Them vs. Us: the Bedtime Battle

Them vs. Us: the Bedtime BattleThere is something quite mysterious about bedtime. All of a sudden, your children turn into nighttime assassins–vigorously fighting against the one and only thing that threatens their souls.

Bedtime.

Does anyone else fight this battle, or is it just me? I mean, seriously. Can we talk about the stages of bedtime? From birth on, kids have predetermined to cause their parents to age YEARS within DAYS. If I could only tell my former self one thing–it would be that you cannot … I REPEAT … CANNOT … store up sleep. Gaw, the person who figures out how to do THAT would be a gazillionaire.

And if you’re one of those parents who is well-rested, somehow looks younger, and whose baby has slept through the night since their first night in this world … well … then … this post ain’t for you, momma. I would advise you to STOP reading now before you somehow jinx yourself.

First, your tiny human is born into the world. They are lovely beings with soft skin that smells like everything you ever dreamed of. But guess what–five days later, they wake up! They still smell pretty dang sweet, but for WHATEVER reason, they scream their head off until they are permanently attached to your body. Whether nursing or bottle feeding, it seems as if they are NEVER sleeping EVER.

Unless you’re in the car. Or the grocery store. Or somewhere else you CAN’T sleep, too. The days are long, but the bags under your eyes MIGHT be … longer?! Oh, that’s not how the saying goes, is it?

Yawn.

Then, jussssst as your little baby bear grows a liiiiiittle bit more, they’re sleeping in their own crib. Fingers crossed. You may have a few hard nights, but for the most part, they sleep well. 

After that stage is when all hell breaks loose. Toddlerhood. The second your toddler is able to climb out of their crib, they are ALSO able to come out of their room.

Panic sets in. You’re not only responsible for getting them to sleep, but you also assume the responsibility of  making sure they STAY in their room. For the entire night.

Huh?!

If your bedtime looks anything like this–give or take a few f-bombs–then I want to just give you a long hug and some energy in a cup {coffee}:

It’s 7:30 p.m. The younger babies are in bed. Thank God it’s not a bath night. You mention the word “bedtime” and your toddler starts negotiating with x, y and z. You tell your child “5 more minutes of x, y or z” and then he has to go to bed.

Fast forward to 8:15. Shoot, it’s 8:15 already? Five minutes turned into freaking forty-five. What the heck? You got sidetracked by a sick baby, or laundry, or dishes, or packing lunches, or meal prepping for the following day, or picking up toys, or signing papers for school the next day, or emails from work, or–if you’re really lucky–you got to enjoy that 45 minutes with your husband, giggling and talking about your day.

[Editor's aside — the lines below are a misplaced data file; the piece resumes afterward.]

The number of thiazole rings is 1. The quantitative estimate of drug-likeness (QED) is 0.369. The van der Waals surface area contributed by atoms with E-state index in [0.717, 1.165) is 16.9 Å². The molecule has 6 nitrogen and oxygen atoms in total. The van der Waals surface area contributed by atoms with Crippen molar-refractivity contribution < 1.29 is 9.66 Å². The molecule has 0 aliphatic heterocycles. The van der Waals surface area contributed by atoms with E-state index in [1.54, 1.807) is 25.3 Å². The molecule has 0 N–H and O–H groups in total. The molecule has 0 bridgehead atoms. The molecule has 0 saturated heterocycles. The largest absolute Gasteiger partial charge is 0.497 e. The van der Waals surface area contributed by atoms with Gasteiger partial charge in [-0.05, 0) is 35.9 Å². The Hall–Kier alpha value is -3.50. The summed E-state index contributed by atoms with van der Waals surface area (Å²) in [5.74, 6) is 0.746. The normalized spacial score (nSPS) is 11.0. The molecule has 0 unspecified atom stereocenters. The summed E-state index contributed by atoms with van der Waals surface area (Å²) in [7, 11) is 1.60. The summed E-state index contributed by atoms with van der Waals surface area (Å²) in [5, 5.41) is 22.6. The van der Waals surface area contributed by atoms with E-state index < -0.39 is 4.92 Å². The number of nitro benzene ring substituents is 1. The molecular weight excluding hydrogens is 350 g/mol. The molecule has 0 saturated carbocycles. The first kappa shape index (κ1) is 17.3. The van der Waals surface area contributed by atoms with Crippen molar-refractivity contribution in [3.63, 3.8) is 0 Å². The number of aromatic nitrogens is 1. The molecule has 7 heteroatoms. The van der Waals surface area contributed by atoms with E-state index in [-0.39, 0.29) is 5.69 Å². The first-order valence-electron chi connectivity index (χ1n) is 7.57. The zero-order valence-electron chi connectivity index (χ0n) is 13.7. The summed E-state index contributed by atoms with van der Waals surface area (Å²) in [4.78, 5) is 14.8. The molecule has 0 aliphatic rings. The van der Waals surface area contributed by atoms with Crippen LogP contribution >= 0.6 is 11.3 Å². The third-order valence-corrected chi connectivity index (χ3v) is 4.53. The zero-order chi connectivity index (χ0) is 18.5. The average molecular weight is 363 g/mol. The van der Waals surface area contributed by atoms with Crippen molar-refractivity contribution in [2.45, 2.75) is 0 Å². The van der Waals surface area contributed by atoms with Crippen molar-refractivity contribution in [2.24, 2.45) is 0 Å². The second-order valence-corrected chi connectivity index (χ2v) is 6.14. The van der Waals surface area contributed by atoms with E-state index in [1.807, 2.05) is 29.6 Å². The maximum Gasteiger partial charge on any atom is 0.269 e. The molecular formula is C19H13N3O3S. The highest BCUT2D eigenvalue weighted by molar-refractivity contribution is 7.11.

#iwish

At 8:15, you tell your tiny tyrant it’s time to potty, get teeth brushed and go to bed. He screams at you and you swear you actually saw the devil inside of him. You pick him up, take him upstairs and to the bathroom–only to have him squirm so much that pee shoots out everywhere while he takes no notice. Until he does. Because he will notice. Another tantrum commences.

The brushing of the teeth consists of promising cookies for breakfast the following morning (okay, okay … I’ve only done that once) while you pry open their little mouth and brush. You find yourself singing the most ridiculous songs to get their attention elsewhere.

You’re sweating. Maybe crying, too? Depends on the day!

It’s 9 something. Part of you doesn’t want to look at the clock because you know it’s late for this little boss man to be heading to bed. Nevertheless, you take him to bed and try to escape.

Not a chance, lady! You forgot to read a book!

You’re so tired. Seriously. So. Tired. But a book is a must. After all, you’re a teacher. You promote literacy.

After you read the SAME book for the 499th time, the boss wants a drink of water.

After the water, he’ll want you to either play with his hair, sing a song or rub his back.

After you rub his back, he’ll want you to RE-cover him up with his blankets.

After you cover him up with his blankets, you’ll say goodnight, tell him you love him and exit the room.

He will wait for you to least expect it, then he’ll pop up outta nowhere and demand either a hug, milk, or another opportunity to go potty. This could go on for a few minutes {if you’re lucky}.

After you take him back to bed, his soft little voice will say “I wuv you momma …” as he turns his little head and cuddles up in his blankets.

In that moment, you’ll realize all the sweat, patience and tears you lost that night are somehow not even noticed by your little guy. You’re forgiven. You’ll come to understand that these moments of utter chaos and correction instill in you a spirit of gratefulness. You somehow feel a deep, profound love while simultaneously feeling defeated, destroyed and depleted.

What is that, anyway? That feeling? It’s probably the same one my mom described this way: “you’ll understand someday when you have your own kids.” Turns out, she was right!

Some nights, I’m so tired I can’t even bear the thought of fighting the fight. It sounds so dramatic for me to even say that. But seriously … this stage is hard. And I know I’m not alone.

So, tell me … what does your bedtime battle look like?

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One Response to Them vs. Us: the Bedtime Battle

  1. Jacquelynn October 30, 2017 at 4:32 pm #

    “You’ll come to understand that these moments of utter chaos and correction instill in you a spirit of gratefulness.” Truth. Amen cousin. Oh the gratitude that I’ve built in this past 2 years. It makes me almost want to have another little boss! 😉 I appreciate your story. Love, Jacquelynn

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